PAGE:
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Laws on owning fences – and who has to repair or replace them

today2 July 2022

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Not everyone is fortunate enough to have a good relationship with their neighbour. We have all witnessed or heard about disputes between neighbours that went too far – and disagreements about fences are among the most common.

And part of the problem is that it is not often very clear who owns which fence, and who’s responsible for the upkeep. As a result, even simple maintenance tasks can quite easily become flashpoints between neighbours, reports Birmingham Live.

So, before you make any major decisions about your garden fence, it’s a good idea to work out who’s responsible for what. Here’s what you need to know about the laws surrounding fence ownership.

READ MORE: Radford woman ‘too scared to sleep’ after fence falls to ground leaving garden open on main road

How do I know who owns the fence?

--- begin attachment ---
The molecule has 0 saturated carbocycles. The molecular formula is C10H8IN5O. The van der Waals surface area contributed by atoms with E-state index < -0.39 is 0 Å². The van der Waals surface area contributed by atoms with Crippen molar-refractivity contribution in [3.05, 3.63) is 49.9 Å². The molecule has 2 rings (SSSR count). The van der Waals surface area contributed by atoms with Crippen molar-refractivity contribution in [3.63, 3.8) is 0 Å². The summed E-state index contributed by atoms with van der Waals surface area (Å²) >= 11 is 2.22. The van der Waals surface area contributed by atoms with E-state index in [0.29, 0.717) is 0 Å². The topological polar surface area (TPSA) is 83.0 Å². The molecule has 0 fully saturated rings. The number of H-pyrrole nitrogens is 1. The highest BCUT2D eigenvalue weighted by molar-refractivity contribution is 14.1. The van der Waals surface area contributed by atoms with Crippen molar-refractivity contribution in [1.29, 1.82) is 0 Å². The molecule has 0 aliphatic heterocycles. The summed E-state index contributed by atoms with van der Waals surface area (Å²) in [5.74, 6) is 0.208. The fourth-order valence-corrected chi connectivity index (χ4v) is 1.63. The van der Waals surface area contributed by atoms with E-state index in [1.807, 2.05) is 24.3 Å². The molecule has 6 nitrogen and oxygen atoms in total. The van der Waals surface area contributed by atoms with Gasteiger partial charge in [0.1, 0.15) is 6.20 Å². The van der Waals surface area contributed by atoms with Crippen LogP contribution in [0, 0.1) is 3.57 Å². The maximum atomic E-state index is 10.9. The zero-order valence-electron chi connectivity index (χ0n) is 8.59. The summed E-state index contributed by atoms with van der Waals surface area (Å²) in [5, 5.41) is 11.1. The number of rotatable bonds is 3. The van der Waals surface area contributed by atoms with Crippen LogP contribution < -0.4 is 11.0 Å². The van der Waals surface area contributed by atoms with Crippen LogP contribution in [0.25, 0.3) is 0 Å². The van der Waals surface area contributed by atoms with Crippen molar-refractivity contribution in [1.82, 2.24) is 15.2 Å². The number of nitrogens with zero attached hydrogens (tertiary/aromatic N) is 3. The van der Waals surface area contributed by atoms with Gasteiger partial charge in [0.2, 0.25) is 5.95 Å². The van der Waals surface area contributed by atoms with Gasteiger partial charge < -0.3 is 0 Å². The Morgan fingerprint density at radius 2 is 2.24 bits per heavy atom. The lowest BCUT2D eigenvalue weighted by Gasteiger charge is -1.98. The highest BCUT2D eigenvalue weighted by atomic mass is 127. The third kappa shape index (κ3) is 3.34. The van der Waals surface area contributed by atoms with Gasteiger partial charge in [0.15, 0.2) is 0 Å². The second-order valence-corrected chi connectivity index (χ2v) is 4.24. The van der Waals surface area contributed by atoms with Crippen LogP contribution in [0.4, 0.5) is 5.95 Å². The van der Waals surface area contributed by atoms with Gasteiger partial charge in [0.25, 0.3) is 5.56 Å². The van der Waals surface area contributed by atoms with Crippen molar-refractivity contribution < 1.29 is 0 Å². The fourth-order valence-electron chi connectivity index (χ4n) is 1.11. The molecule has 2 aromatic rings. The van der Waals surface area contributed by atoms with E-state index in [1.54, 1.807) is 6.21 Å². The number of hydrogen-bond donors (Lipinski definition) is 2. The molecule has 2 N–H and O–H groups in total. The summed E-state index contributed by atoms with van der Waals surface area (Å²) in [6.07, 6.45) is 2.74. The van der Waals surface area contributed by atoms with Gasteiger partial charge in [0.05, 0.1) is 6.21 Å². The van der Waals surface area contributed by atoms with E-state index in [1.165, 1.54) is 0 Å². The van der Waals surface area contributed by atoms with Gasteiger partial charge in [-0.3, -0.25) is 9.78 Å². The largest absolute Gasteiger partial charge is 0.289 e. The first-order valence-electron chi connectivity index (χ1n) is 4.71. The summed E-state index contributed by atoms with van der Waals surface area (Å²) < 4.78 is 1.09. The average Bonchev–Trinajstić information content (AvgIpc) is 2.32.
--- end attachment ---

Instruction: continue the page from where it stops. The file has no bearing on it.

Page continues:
There’s often a common assumption that fences on the left side of your house are your responsibility. This isn’t necessarily the case, however.

Instead, you should take a look at your transfer or conveyance deed. Look for the T-marks on the deed – if you see a letter T on your side of the fence, this means that the fence in question is your property and hence your responsibility.

However, responsibility for some fences may be shared. This is denoted by what’s known as an H-mark – two T-marks mirroring one another, with one on each side of the boundary – denoting that both homeowners are jointly responsible for that fence.

Some deeds may not state who owns a certain fence. Alternatively, if you don’t have the title deed for your property, you can search the Land Registry.

If your property is registered, you can also apply to have the exact boundary between your property and that of your neighbour officially recorded. However, if your neighbour disputes this, they may take the matter to a tribunal.

Can I get my neighbour to repair the fence?

Even if a fence is your neighbour’s responsibility, there’s no law requiring them to mend it even if it’s in a state of disrepair, unless it poses a safety hazard on your side. One alternative may be to erect a new fence on your side of the boundary.

How high can a fence be?

Legally, fences in back gardens must be no more than two metres high. If you want to erect a fence that’s any higher than this, you’ll need to apply for planning permission.

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Written by: thehitnetwork

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